How Much Sleep is too Much Sleep?

This is an uncommon question, but a good one nonetheless. It may be hard to believe, because the struggle to get enough sleep is what is keeping most of us awake at night. After all, when was the last time you bumped into a haggard, irritable officemate only to hear them say “I’m having trouble getting too much sleep.” It just doesn’t happen!

The statement “too much sleep” may sound like an oxymoron, but it can happen. Too much sleep can be a sign of health problems, and it’s something you need to watch out for. Just like Goldilocks, you need to get to just the right amount in order to achieve optimal wellness.

In this article, Spire will be exploring the wonderful world of sleep: why you need it, how to get great sleep and how to get just the right amount.

Sleep: Why Does it Exist?

It’s a bit strange, isn’t it? Every night, we fall into several consecutive hours of unconsciousness during which we are unproductive and left vulnerable. Seems like a counterintuitive evolutionary design, but sleep is important. As everyone knows, even a single night of poor sleep can ruin a day’s worth of productivity or enjoyment. A major review conducted at Bradley University by Drs. Pilcher and Huffcutt found that sleep deprived subjects across 143 studies performed, on average, many times worse than those with adequate sleep. In fact, sleep deprived patients performed at the 9th percentile of non-sleep-deprived subjects in all functions tested, which included the full spectrum of motor, cognitive (simple and complex) and mood-related tasks.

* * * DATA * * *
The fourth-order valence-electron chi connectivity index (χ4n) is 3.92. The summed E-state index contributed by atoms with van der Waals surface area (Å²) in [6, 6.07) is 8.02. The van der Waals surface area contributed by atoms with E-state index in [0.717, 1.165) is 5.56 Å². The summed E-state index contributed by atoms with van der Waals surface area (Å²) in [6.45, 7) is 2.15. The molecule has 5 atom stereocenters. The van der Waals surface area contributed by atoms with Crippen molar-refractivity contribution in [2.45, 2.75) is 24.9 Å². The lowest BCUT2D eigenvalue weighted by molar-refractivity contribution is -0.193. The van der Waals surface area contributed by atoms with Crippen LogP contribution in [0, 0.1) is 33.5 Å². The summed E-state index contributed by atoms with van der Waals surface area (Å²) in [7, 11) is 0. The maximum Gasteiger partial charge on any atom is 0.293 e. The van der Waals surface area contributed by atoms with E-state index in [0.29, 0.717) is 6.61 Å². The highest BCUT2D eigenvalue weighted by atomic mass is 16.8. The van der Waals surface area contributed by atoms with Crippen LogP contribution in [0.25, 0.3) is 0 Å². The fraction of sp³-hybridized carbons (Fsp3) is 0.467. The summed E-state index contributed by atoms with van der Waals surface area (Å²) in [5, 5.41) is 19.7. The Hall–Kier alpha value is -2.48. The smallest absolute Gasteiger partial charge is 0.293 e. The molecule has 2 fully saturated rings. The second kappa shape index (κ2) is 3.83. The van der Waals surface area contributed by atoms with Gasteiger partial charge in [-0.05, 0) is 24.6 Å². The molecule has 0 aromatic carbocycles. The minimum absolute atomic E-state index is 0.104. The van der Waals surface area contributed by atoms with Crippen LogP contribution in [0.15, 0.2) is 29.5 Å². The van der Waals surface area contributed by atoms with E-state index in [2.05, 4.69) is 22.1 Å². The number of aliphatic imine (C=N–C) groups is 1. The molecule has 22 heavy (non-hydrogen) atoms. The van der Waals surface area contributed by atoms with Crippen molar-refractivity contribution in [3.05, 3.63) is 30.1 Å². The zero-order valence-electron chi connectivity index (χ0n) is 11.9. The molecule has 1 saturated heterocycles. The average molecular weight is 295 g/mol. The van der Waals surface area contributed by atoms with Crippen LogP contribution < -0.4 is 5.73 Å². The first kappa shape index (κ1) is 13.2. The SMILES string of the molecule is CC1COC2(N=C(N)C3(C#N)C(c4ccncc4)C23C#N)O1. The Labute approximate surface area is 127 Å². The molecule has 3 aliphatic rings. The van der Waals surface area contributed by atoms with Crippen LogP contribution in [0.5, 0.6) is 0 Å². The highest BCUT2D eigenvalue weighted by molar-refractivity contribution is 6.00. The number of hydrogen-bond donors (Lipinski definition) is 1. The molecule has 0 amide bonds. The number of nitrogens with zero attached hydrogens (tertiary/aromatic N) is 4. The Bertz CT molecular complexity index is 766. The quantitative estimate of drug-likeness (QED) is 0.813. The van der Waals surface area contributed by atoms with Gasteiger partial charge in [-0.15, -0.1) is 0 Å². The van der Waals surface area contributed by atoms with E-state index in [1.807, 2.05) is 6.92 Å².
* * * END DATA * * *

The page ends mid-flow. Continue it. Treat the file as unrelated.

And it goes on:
A night or two of bad sleep is unpleasant, and may cause you to be irritable, feel fatigued, nauseous, have a lower tolerance for pain and just have an all-around bad day. But chronic lack of sleep gets serious. Consistently failing to get enough sleep yields the following symptoms:

  • Hallucinations
  • Psychosis
  • Long-term memory impairment
  • Lowered cognitive function

On the long term, studies have linked long term sleep deprivation to serious conditions including hypertension, diabetes, and bipolar disorder.

Nonetheless, despite the negative consequences to lack of sleep, scientists do not yet fully understand why we need to sleep. Unlike other necessary and compulsory bodily functions, such as breathing, eating, and eliminating, scientists have been unable to pin down exactly why we need to sleep and why lack of sleep has such serious consequences.

The running theories, as outlined in more detail in this article from Harvard University, include:

Inactivity Theory: Based on the idea of evolution and survival of the fittest, the theory holds that organisms were made to be inactive and sleepy during the nighttime to keep them out of harm’s way when their environments were unsafe (due to being dark). By staying put during the dark parts of a day, beings were protected from predators and physical injury.